Spamicles writes: "The Senate Judiciary Committee voted Thursday to subpoena documents from the Bush Administration related to the government's admitted eavesdropping on Americans' overseas emails and phone calls without getting court approval. In a 13-3 vote, the Committee decided to authorize chairman Patrick Leahy (D-VT) to issue subpoenas for documents related to the NSA warrantless surveillance program. Nearly any request is going to be met with tough resistance from the White House, and the confrontation over the documents "could set the stage for a constitutional showdown over the separation of powers.""
Raver32 writes: "European data protection officials are expanding their examination of the impact search engines have on privacy, after initially targeting Google Inc. last month, European Data Protection Supervisor Peter Hustinx said in an interview late Wednesday.
A panel of European data protection officials called the Article 29 Working Group decided Wednesday to request information from Google's rivals amid concerns that search engines are holding onto information about the people who use them for too long, Hustinx said.
Hustinx, a senior member of the working group, declined to name the companies. However, they are believed to include Yahoo Inc., Lycos Inc. and Microsoft Corp.'s Windows Live.com."
amigoro writes: "In the latest round of the ongoing battle between the Congress and the President the Senate Judicial Committee today authorized subpoenas in connection with the investigation into the legality of NSA's warrantless wiretap program ordered by Bush. The subpoenas demand that the Bush Administration hand over legal documents it has withheld despite at least eight requests by the Congress."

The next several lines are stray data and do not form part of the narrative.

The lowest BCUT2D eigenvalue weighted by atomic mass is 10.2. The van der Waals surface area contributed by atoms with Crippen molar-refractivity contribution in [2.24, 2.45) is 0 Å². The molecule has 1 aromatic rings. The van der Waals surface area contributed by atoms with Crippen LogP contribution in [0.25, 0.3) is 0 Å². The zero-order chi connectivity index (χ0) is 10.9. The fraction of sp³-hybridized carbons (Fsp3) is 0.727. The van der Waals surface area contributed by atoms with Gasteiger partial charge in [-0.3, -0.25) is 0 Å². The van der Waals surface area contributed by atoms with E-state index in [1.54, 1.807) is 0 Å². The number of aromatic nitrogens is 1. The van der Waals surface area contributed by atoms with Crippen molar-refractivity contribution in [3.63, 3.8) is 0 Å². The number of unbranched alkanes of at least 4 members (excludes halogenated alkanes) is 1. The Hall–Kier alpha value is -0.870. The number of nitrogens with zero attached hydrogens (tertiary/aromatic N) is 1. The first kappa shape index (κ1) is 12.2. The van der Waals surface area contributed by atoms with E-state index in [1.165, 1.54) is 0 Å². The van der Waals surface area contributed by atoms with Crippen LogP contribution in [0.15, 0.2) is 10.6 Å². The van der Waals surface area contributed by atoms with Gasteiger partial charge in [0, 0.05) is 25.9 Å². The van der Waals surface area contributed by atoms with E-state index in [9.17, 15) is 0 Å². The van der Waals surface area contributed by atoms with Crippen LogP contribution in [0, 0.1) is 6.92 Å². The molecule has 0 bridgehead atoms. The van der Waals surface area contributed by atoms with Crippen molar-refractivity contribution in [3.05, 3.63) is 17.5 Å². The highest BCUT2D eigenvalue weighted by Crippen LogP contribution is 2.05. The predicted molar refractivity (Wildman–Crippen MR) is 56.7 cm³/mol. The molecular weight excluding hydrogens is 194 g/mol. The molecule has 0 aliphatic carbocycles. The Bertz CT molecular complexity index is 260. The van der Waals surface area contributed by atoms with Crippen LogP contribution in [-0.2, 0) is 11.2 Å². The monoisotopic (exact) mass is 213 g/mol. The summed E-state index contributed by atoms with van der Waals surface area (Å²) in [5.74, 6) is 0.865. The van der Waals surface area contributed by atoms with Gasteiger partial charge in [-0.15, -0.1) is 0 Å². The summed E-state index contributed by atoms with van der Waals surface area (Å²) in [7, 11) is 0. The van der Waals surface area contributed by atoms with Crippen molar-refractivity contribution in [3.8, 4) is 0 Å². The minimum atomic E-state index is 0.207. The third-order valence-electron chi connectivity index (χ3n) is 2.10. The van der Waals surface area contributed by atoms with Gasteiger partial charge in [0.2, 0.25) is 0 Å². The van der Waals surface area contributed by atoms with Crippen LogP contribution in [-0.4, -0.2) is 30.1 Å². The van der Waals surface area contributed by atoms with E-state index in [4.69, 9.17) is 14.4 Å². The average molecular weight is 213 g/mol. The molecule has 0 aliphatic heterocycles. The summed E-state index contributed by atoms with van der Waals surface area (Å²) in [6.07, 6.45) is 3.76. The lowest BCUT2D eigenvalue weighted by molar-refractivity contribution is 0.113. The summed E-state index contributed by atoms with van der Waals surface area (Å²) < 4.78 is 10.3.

Anonymous Coward writes: "I've tried to find previous topics lots of times using Slashdot's search bar, and I NEVER have found what I was looking for. Even if I use phrases in double quotes, it seems to search for the first letter of the damn phrase!!. That's pretty useless."
An anonymous reader writes: Will the RIAA be so quick to jump after the President of the United States daughters for a supposed copyright infringement? Can they argue fair use? Or will this fall to the wayside like oh so many other high profile cases?
Anarchysoft writes: "As many as 1500 pentagon computers were brought offline on Wednesday in response to a cyber attack. Defense Secretary Robert Gates reported of the fallout both that the attack had 'no adverse impact on department operations' and that 'there will be some administrative disruptions and personal inconveniences.' When asked whether his own e-mail had been compromised, Gates responded, 'I don't do e-mail. I'm a very low-tech person.' There was no word whether the pony express was affected by the 'cyberattackers.'"
Spamicles writes: A federal appellate panel in Atlanta has reversed its circuit's 6-year-old opinion in a major copyright case, declaring the ruling's mandate on behalf of freelance photographers to be "moot." Until now, publishers could be forced to share with freelancers whenever they reproduce and sell those freelancers' previously published works in merchandise designed for computer access. The new ruling says that reproduction on a CD or other media is not a new use of formerly published issues. The full court decision can be read here (pdf).
from the for-every-product-turn-turn-turn dept.
Esther Schindler writes "Database decisions are never easy, even — or maybe especially — when one choice is extremely popular. To highlight the advantages and disadvantages of the open-source MySQL DBMS, CIO.com asked two open-source experts to enumerate the reasons to choose MySQL and to pick something else. Tina Gasperson takes the 5 reasons to use MySQL side, and Brent Toderash discusses 8 reasons not to. Note that this isn't an 'open source vs proprietary databases' comparison; it's about MySQL's suitability in enterprise situations."